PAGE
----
NEWS
April 30, 1990 | SCOTT KRAFT, TIMES STAFF WRITER
The highest-ranking exiled leaders of the African National Congress, speaking directly to South Africans for the first time in three decades, told a rally here Sunday that this week's talks with the government signal the beginning of the end of "the misery of apartheid." "South Africa shall never be the same again," ANC Secretary General Alfred Nzo told about 10,000 supporters gathered on a soggy sports field on a cold, blustery day. "Ours is a society in transition to a new order."
NEWS
July 30, 1990 | SCOTT KRAFT, TIMES STAFF WRITER
With the red flag beating a retreat worldwide, the South African Communist Party was relaunched at a thunderous mass rally here Sunday, ending 40 years as an outlaw and unmasking a leadership corps that includes influential figures in the African National Congress. "The South African Communist Party is reborn. We live, once again, in the sun," declared General Secretary Joe Slovo.
NEWS
January 6, 1995 | BOB DROGIN, TIMES STAFF WRITER
Joe Slovo, the firebrand Communist Party chief and defiant guerrilla commander who later became a guiding force for moderation and multiracial democracy in South Africa, died today after a long battle with bone-marrow cancer. He was 68. During the harsh apartheid years, probably no white man was as widely revered in black townships, or as fiercely hated by white authorities. No other white was as prominent in the black liberation movement that ultimately won power in South Africa.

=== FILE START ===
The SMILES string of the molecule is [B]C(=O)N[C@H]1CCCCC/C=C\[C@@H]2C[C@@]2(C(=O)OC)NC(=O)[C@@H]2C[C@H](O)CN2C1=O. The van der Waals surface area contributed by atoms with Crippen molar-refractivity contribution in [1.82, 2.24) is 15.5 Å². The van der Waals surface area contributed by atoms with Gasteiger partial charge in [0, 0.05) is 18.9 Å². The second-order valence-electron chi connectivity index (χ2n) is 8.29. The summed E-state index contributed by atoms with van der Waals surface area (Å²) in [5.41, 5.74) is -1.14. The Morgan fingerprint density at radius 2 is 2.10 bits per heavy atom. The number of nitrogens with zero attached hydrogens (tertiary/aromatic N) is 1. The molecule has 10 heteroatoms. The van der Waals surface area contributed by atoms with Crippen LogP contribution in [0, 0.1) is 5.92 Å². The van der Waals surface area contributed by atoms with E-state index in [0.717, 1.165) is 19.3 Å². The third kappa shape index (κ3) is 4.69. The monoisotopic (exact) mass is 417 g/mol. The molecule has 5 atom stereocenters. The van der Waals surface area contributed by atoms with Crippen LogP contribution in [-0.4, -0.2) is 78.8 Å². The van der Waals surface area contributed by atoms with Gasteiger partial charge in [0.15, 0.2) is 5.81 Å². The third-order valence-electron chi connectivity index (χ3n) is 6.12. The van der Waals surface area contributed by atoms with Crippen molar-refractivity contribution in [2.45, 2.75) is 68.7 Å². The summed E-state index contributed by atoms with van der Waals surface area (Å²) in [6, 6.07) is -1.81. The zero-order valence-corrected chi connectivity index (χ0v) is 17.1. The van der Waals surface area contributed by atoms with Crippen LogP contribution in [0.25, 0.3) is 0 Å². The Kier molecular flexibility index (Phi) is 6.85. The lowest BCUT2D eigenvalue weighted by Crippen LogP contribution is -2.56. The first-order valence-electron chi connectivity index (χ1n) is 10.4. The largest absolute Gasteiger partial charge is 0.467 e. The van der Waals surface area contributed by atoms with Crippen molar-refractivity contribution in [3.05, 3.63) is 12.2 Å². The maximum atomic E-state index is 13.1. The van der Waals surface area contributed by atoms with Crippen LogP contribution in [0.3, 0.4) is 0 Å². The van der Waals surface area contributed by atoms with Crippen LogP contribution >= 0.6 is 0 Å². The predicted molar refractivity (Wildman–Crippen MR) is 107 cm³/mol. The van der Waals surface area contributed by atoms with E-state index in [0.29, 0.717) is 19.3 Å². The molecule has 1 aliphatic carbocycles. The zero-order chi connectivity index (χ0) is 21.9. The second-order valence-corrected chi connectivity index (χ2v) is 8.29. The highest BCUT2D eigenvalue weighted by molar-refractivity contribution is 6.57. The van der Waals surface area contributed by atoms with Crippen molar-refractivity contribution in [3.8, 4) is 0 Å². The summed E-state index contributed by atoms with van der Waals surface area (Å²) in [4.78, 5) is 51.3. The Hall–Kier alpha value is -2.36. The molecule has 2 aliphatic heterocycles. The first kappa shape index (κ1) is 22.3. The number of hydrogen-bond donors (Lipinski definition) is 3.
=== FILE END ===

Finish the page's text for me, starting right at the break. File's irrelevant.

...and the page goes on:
NEWS
August 14, 1990 | SCOTT KRAFT, TIMES STAFF WRITER
For weeks now, Joe Slovo has traveled white South Africa wrapped in his rumpled sports coat and fading ideology. He's been both heckled and cheered, sometimes in the same room. And, always, he's been pummeled with tough questions. "Does my mother need to worry about her Georgian furniture being nationalized?" a caller to a local radio talk show asked him the other day. "Not at all," Slovo replied, chuckling. "I don't particularly like Georgian furniture, by the way."